Incremental updates keep global or shared structures up to date after making and unmaking moves on the internal board, likely inside a depth-first, alpha-beta like search-algorithm. Incremental update on the same global or shared data ever and ever, will likely keep it in fast cache memory, and saves memory bandwidth compared to a Copy-Make approach, which needs a make-update on the copy as well, but no unmake-update rather than decrementing a ply-index or fetching a pointer.
Incremental updates by make/unmake are obligatory for square centric board arrays like mailbox and 0x88 along with their piece-lists, as well for the classical bitboard board-definition. A move only affects a small fraction of the complete board structure and the update cost is small compared to a copy of the whole board. Also one usually doesn't need an array of boards for random access, but only the current one.
However, there are aspects of a chess position, which can not generally restored from a child-position by unmaking a move, and which therefor need to be restored by either re-playing the whole game record from the root position, or to be memorized inside an array indexed by ply or on a stack (LIFO), most notably ep state, castling rights and the halfmove clock enforcing the fify-move rule. Also, if one doesn't keep a captured piece (if any) inside the move object, one has to memorize those pieces elsewhere as well, to restore the target square of the move about to unmake.
Material and Hash keys
Subject of incremental updates are further data which only change conditionally on certain move types, like material signature, only affected by captures or promotions, or for instance zobrist keys for a pawn hash table, only affected by moving/capturing pawns. Standard zobrist keys for TT purpose and dependent on ep state and castling rights, are slightly more complicated to restore. If stored inside a record anyway to detect repetitions, one has the option to restore the key after unmake from that record.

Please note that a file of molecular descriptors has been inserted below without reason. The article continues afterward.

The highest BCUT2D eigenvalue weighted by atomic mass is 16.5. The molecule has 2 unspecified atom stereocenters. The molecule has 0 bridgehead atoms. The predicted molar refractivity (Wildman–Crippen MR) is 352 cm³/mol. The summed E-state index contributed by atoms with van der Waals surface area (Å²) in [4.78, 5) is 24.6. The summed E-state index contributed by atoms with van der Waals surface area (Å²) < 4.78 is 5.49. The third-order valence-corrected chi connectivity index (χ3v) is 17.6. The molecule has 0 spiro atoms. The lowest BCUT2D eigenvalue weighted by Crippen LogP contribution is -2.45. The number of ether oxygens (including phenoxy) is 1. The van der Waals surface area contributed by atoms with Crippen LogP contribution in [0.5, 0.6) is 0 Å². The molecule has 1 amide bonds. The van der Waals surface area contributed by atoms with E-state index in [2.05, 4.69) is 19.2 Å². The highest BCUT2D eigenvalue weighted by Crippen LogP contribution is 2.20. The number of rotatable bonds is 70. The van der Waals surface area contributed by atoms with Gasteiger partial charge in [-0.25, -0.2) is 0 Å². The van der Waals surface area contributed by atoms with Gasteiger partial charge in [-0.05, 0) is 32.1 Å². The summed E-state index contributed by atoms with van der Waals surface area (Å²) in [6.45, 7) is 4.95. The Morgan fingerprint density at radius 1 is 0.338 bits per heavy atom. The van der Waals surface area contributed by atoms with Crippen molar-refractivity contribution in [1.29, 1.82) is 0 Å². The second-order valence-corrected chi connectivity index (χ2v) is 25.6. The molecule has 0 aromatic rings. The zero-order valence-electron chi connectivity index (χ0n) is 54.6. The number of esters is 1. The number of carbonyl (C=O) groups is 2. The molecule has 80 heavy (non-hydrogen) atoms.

It is a good idea to compare incremental updated stuff like zobrist keys with its from scratch generated counterparts for debug purposes.
Other global structures or variables as candidates of an incremental update are related to Evaluation, beside the mentioned material (balance), lazy evaluation terms, like the sum of all piece-square values   .
Some programs keep Attack and Defend Maps up to date incrementally, which is runtime dependent on the number of squares whose attacks-to are influenced by the move. Due to its size and utilization, copy-make is no issue, but on the fly generation if actually needed.
- Attack and Defend Maps
- BCH Hashing
- Bitboard Update By Move
- Color Flipping
- Encoding Moves
- Lazy Evaluation
- Make Move
- Unmake Move
- Zobrist Hashing
- John J. Scott (1969). A chess-playing program. Machine Intelligence Vol. 4
- David Slate, Larry Atkin (1977). Chess 4.5 - The Northwestern University Chess Program. Chess Skill in Man and Machine, reprinted (1988) in Computer Chess Compendium
- Peter W. Frey (1983). The Alpha-Beta Algorithm: Incremental Updating, Well-Behaved Evaluation Functions, and Non-Speculative Forward Pruning. Computer Game-Playing (ed. Max Bramer), pp. 285-289. Ellis Horwood Limited
- Incremental updating for positional evaluation by Steven Edwards, CCC, March 27, 2008
- Incremental Zobrist - slow? by Vlad Stamate, CCC, June 20, 2009 » Zobrist Hashing
- undo move vs. Position Cloning by BoldReceiver, CCC, September 16, 2009
- Incremental or non-incremental PST evaluation calcs by Mark Pearce, CCC, January 26, 2012 » Piece-Square Tables
- copy/make vs make/unmake by Robert Hyatt, CCC, January 07, 2014
- Incrementally-updated attack map by Harm Geert Muller, April 21, 2014 » Attack and Defend Maps
- Memory usage in make/unmake vs logic complexity by Matthew Lai, CCC, August 30, 2014
- Incremental update by Matthew R. Brades, CCC, December 19, 2015
- The Inferno thread by Harm Geert Muller, CCC, March 06, 2017 » Tenjiku Shogi
- How to incrementally update attack tables? by Maksim Korzh, CCC, November 21, 2018 » Attack and Defend Maps
- Search Techniques in REBEL (Lazy Eval) from How Rebel Plays Chess by Ed Schröder » Lazy Evaluation, Rebel